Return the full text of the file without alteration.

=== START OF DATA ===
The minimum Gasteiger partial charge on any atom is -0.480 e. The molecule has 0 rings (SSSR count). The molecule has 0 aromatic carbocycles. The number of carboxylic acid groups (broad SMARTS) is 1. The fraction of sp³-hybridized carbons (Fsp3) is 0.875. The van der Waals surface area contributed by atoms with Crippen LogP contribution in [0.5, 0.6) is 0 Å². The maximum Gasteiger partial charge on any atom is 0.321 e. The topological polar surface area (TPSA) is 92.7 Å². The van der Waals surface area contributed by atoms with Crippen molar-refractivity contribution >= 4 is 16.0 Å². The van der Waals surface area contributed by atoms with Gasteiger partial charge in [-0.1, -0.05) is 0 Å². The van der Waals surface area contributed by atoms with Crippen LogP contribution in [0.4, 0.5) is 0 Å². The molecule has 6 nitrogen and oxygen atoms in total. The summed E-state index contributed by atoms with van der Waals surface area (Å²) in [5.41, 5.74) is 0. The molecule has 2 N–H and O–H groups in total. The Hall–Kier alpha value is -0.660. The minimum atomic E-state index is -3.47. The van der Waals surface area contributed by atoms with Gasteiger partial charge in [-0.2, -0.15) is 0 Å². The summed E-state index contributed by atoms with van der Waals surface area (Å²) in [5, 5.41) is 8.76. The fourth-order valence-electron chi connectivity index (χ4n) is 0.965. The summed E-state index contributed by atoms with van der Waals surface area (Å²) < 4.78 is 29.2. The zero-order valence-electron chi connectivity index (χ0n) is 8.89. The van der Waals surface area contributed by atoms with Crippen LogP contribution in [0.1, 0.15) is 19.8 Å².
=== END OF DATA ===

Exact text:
The minimum Gasteiger partial charge on any atom is -0.480 e. The molecule has 0 rings (SSSR count). The molecule has 0 aromatic carbocycles. The number of carboxylic acid groups (broad SMARTS) is 1. The fraction of sp³-hybridized carbons (Fsp3) is 0.875. The van der Waals surface area contributed by atoms with Crippen LogP contribution in [0.5, 0.6) is 0 Å². The maximum Gasteiger partial charge on any atom is 0.321 e. The topological polar surface area (TPSA) is 92.7 Å². The van der Waals surface area contributed by atoms with Crippen molar-refractivity contribution >= 4 is 16.0 Å². The van der Waals surface area contributed by atoms with Gasteiger partial charge in [-0.1, -0.05) is 0 Å². The van der Waals surface area contributed by atoms with Crippen LogP contribution in [0.4, 0.5) is 0 Å². The molecule has 6 nitrogen and oxygen atoms in total. The summed E-state index contributed by atoms with van der Waals surface area (Å²) in [5.41, 5.74) is 0. The molecule has 2 N–H and O–H groups in total. The Hall–Kier alpha value is -0.660. The minimum atomic E-state index is -3.47. The van der Waals surface area contributed by atoms with Gasteiger partial charge in [-0.2, -0.15) is 0 Å². The summed E-state index contributed by atoms with van der Waals surface area (Å²) in [5, 5.41) is 8.76. The fourth-order valence-electron chi connectivity index (χ4n) is 0.965. The summed E-state index contributed by atoms with van der Waals surface area (Å²) < 4.78 is 29.2. The zero-order valence-electron chi connectivity index (χ0n) is 8.89. The van der Waals surface area contributed by atoms with Crippen LogP contribution in [0.1, 0.15) is 19.8 Å².